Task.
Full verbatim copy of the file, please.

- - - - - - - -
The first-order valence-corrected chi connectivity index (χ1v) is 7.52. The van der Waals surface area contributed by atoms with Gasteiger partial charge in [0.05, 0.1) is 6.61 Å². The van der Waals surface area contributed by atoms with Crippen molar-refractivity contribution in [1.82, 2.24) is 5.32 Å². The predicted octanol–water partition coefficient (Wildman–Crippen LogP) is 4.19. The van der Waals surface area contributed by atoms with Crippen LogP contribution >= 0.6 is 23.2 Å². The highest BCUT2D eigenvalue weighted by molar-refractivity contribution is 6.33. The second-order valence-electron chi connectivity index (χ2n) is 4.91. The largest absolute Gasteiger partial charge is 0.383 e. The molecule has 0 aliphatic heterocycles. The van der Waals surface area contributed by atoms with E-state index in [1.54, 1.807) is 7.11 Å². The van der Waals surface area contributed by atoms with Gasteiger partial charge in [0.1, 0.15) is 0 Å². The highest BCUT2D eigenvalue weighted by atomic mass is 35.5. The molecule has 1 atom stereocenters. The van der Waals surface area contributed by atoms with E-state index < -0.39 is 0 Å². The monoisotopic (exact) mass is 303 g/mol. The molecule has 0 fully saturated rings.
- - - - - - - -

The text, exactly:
The first-order valence-corrected chi connectivity index (χ1v) is 7.52. The van der Waals surface area contributed by atoms with Gasteiger partial charge in [0.05, 0.1) is 6.61 Å². The van der Waals surface area contributed by atoms with Crippen molar-refractivity contribution in [1.82, 2.24) is 5.32 Å². The predicted octanol–water partition coefficient (Wildman–Crippen LogP) is 4.19. The van der Waals surface area contributed by atoms with Crippen LogP contribution >= 0.6 is 23.2 Å². The highest BCUT2D eigenvalue weighted by molar-refractivity contribution is 6.33. The second-order valence-electron chi connectivity index (χ2n) is 4.91. The largest absolute Gasteiger partial charge is 0.383 e. The molecule has 0 aliphatic heterocycles. The van der Waals surface area contributed by atoms with E-state index in [1.54, 1.807) is 7.11 Å². The van der Waals surface area contributed by atoms with Gasteiger partial charge in [0.1, 0.15) is 0 Å². The highest BCUT2D eigenvalue weighted by atomic mass is 35.5. The molecule has 1 atom stereocenters. The van der Waals surface area contributed by atoms with E-state index < -0.39 is 0 Å². The monoisotopic (exact) mass is 303 g/mol. The molecule has 0 fully saturated rings.